FE Editorial : Bengal in the dock
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There was a feeling of déjà vu when private cargo handler ABG-LDA, an Indo-French JV, announced that it was pulling out of Haldia port, citing unsafe conditions and lack of protection for workers by the Mamata Banerjee government. Four years ago, in 2008, in a similarly acrimonious situation and amid a deteriorating security environment, the Tatas too pulled out of the state (with their small car project from Singur). The Mamata Banerjee government was not in power then, but Banerjee had led the protest against the Tatas and refused to acknowledge the shattering impact on industry it would have. In 2012, with Banerjee at the helm, it hasn't been easy going for industry, to say the least. Her intransigent land policy, where the government won't help industry in getting land for big projects, must have put off many potential investors.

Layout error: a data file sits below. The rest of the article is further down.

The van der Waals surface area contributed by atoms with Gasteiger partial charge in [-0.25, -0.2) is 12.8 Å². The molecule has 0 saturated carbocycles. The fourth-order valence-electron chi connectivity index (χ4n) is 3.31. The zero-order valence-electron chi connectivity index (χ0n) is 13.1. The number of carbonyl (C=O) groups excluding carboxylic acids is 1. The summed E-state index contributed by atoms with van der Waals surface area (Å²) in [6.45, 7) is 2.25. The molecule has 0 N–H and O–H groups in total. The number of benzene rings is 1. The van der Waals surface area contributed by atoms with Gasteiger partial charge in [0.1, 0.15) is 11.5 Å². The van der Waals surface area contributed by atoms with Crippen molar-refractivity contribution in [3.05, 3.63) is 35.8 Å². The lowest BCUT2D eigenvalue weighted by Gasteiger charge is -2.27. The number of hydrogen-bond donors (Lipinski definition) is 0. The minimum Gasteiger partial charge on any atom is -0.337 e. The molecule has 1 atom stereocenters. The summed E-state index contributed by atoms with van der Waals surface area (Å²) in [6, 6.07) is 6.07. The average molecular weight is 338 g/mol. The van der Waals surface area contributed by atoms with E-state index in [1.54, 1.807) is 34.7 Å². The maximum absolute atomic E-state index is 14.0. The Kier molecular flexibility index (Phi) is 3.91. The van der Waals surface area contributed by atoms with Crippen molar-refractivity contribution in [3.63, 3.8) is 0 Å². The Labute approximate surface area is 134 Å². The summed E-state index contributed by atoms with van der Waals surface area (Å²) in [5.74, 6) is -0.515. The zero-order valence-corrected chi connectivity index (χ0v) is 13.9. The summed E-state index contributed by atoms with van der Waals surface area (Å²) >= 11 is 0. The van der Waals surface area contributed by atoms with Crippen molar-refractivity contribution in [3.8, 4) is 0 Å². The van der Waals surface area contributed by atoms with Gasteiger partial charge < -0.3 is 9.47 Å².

The government's handling of the Haldia port issue is likely to shock all investors away from the state. The law of the land hasn't been upheld, the protection that the ABG-LDA workers sought never came. Mamata Banerjee's telling statement that "nothing happened" in Haldia just pointed at the deeper political malaise that Mamata's parivartan hasn't been able to change. Haldia had enough problems of its own but the situation reached a new low, with lawlessness becoming the norm and the police brazenly looking away. Even days after the ABG-LDA staff alleged abduction of three of its workers, the state government is in denial mode and no arrests have been made. In 35 years, the Haldia Port, Kolkata Port Trust's main cargo-handling arm, has not grown, but shrunk. Built in 1977 to become one of the 12 major ports of the country, and serve the states of West Bengal, Bihar, the northeast and countries like Bhutan and Nepal, it's now headed to be a minor port where only barges will be able to call. In five years from 2007 to 2012, profits fell from R432 crore to R89 crore. Through the years, the port has been battling falling draught—which means ships not more than 50,000 dead weight tonne can call on the port—and dwindling cargo. But mostly, it has been fighting violent trade unionism and apathy of respective state governments—first the Left Front and now the Trinamool Congress. Yet, each political party holds a stake in the unions and no party is a mere onlooker in the Haldia mess. If a port, which is usually a pillar of a state's industrial dreams, is allowed to flounder and fail, the state government has a lot to answer for if big-ticket investors give Bengal a miss.
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